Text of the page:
Botswana is centrally located in southern Africa, sharing borders with Zambia and Zimbabwe in the North, South Africa in the South and Namibia in the North West. Botswana is 581,730 sq km in area, roughly the size of France, with a population of 2.1 million.
Botswana has a reputation for being among the most stable and successful economies in Africa, maintaining one of the world's highest economic growth rates since its gained independence from Britain in 1966.
Five decades of uninterrupted civilian leadership, progressive social policies, and significant capital investment have created one of the most stable economies in Africa.
Mineral extraction, principally diamond mining, dominates economic activity, though tourism is a growing sector due to the country's conservation practices and extensive nature preserves.
And while new technology is now being promoted throughout Botswana, it’s the old technology of mining, specifically of diamonds, that is the real life-blood of the country.
Diamond mining has fuelled much of the country’s expansion and currently accounts for more than one-third of GDP, 70-80 per cent of export earnings, and about half of the government's revenues.
Although diamonds dominate economic activity, other important sectors include beef production and tourism – the latter is developing strongly, thanks to the country's conservation policies and extensive nature reserves. Financial services and subsistence farming are other sectors enjoying growth in Botswana.
Through fiscal discipline and sound management, Botswana has transformed itself from one of the poorest countries in the world to a middle-income country with a per capita GDP of $16,600 in 2014.
Strengths of the market
- No foreign exchange controls.
- Corporate tax is only 15 per cent for manufacturing companies.
- Duty free and quota free access to EU market
- Duty free access to South Africa, Namibia, Lesotho and Swaziland
- Preferential access to markets of 14 Southern African countries
- Low personal income tax, the highest bracket being only 25 per cent
- Industrial relations are good and trade unions are not militant
Challenges of the Botswana market
In contrast to Botswana’s impressive economic growth, good governance and prudent macroeconomic and fiscal management, the country faces high levels of poverty and inequality as well as low human development indicators. While poverty rates declined from 50% at independence to just over 19% today, significant pockets of poverty remain, especially in rural areas.
Education expenditure is among the highest in the world, at around 9% of GDP and includes the provision of nearly universal and free primary education. However, the sector has not created the skilled workforce Botswana needs to diversify its economy. Unemployment has remained persistent at nearly 17.8%, and as a consequence, income inequality in Botswana is among one of the highest in the world.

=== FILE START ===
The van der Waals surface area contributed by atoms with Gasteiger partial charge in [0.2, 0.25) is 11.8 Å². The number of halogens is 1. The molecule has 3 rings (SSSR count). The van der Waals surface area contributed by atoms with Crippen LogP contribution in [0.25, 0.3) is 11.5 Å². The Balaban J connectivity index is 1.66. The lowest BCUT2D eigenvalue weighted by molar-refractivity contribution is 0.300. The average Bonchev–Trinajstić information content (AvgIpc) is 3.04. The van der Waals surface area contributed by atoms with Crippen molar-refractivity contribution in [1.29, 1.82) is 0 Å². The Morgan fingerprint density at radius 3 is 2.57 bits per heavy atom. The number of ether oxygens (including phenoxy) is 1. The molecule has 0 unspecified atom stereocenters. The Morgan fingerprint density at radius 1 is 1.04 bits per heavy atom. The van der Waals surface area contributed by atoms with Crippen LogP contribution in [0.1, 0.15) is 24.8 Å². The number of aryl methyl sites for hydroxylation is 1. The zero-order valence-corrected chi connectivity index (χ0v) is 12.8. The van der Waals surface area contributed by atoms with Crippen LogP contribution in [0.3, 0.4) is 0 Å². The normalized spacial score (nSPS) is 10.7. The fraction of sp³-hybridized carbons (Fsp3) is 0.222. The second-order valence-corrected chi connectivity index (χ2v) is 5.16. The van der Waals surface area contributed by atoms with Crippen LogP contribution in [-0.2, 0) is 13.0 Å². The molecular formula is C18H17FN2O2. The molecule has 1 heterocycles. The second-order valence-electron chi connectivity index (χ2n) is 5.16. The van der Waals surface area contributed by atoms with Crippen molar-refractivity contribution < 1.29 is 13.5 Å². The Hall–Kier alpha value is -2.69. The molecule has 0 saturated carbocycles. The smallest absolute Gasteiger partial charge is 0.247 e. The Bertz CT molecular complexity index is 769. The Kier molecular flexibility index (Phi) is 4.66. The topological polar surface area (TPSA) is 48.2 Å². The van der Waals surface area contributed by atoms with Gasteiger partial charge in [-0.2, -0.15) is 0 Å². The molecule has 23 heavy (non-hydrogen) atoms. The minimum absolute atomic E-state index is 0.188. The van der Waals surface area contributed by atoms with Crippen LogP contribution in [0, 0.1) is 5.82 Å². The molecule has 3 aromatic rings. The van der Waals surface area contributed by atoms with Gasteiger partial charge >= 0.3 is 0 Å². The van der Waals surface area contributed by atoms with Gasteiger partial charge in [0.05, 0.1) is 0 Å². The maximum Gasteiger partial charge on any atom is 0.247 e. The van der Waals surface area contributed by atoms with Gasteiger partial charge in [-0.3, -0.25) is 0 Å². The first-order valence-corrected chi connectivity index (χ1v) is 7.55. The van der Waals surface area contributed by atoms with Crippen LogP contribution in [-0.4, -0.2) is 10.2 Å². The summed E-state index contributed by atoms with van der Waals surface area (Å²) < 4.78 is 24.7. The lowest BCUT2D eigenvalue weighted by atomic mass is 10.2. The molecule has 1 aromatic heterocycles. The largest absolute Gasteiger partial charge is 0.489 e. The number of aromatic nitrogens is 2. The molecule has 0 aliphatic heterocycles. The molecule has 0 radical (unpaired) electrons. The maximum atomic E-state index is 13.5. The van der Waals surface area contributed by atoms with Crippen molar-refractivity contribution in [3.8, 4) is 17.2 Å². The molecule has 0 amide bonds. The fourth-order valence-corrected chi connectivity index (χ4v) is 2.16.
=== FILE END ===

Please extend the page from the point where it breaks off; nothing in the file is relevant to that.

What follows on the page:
Continued uncertainty in global markets and the slow pace of economic recovery in advanced countries continues to affect Botswana's economic outlook. According to the World Bank, the outlook for 2015-2017 is modest with expected growth rates of 3.2%, 3.8% and 3.9% respectively.
This is mainly due to falling demand for diamonds particularly in light of the slowdown in China, severe water and electricity constraints, as well as reduced credit growth due to higher household debt.
How to tackle the predicted decline in previously buoyant diamond revenues remains a key challenge for Botswana. Diamonds may not be fully exhausted in the country for another generation but output is past its peak. Continued economic diversification to offset this will be crucial to the country’s future economic well-being.
Given the agricultural sector’s decreasing share in GDP, there is a need to diversify agricultural production and promote the potential for investment in agro-industrial and supply chain development.
Opportunities exist in:
- Beef production
- Dairy farming
- Cereal production
The education sector receives the largest share of total government expenditure and investment in education continues to be a priority in Botswana. The government has emphasised the development of human resources by investing in education and training to raise productivity. Botswana has both private and public institutions of international standard that meet the increasing demands of its growing economy.
Opportunities exist in
- Student accommodation
- ICT connectivity
- Equipment providers
- Maintenance service providers
- Student financial services
The ICT industry is growing fast in Botswana, particularly in mobile services. The government is also developing the Botswana Innovation Hub to connect ICT enterprise and R&D institutes in Botswana's public and private sectors.
Opportunities exist in
- Infrastructure development:
- Digital government services
- ICT equipment/supply
- Software development
- IT support
The government has been commended for its policies and regulations governing the tourism industry. Botswana is well known for having some of the best wilderness and wildlife areas on the African continent – 38 percent of its total land area is devoted to national parks, reserves and wildlife management areas. Other attractions include the Okavango Delta region, which during the rainy season is a maze of waterways, islands, and lakes.
Opportunities exist in
- Infrastructure development
- Hotel construction
- Hospitality training
The mining industry has dominated the national economy of Botswana since the early 1990s, with diamonds being the leading component. And while opportunities still exist in the sector, there is potential in the mining of other mineral resources, including copper, gold, nickel and soda ash.
- Prospecting and surveys
- Diamond trading, cutting and polishing.
- Information technology/support
- Accounting and human resources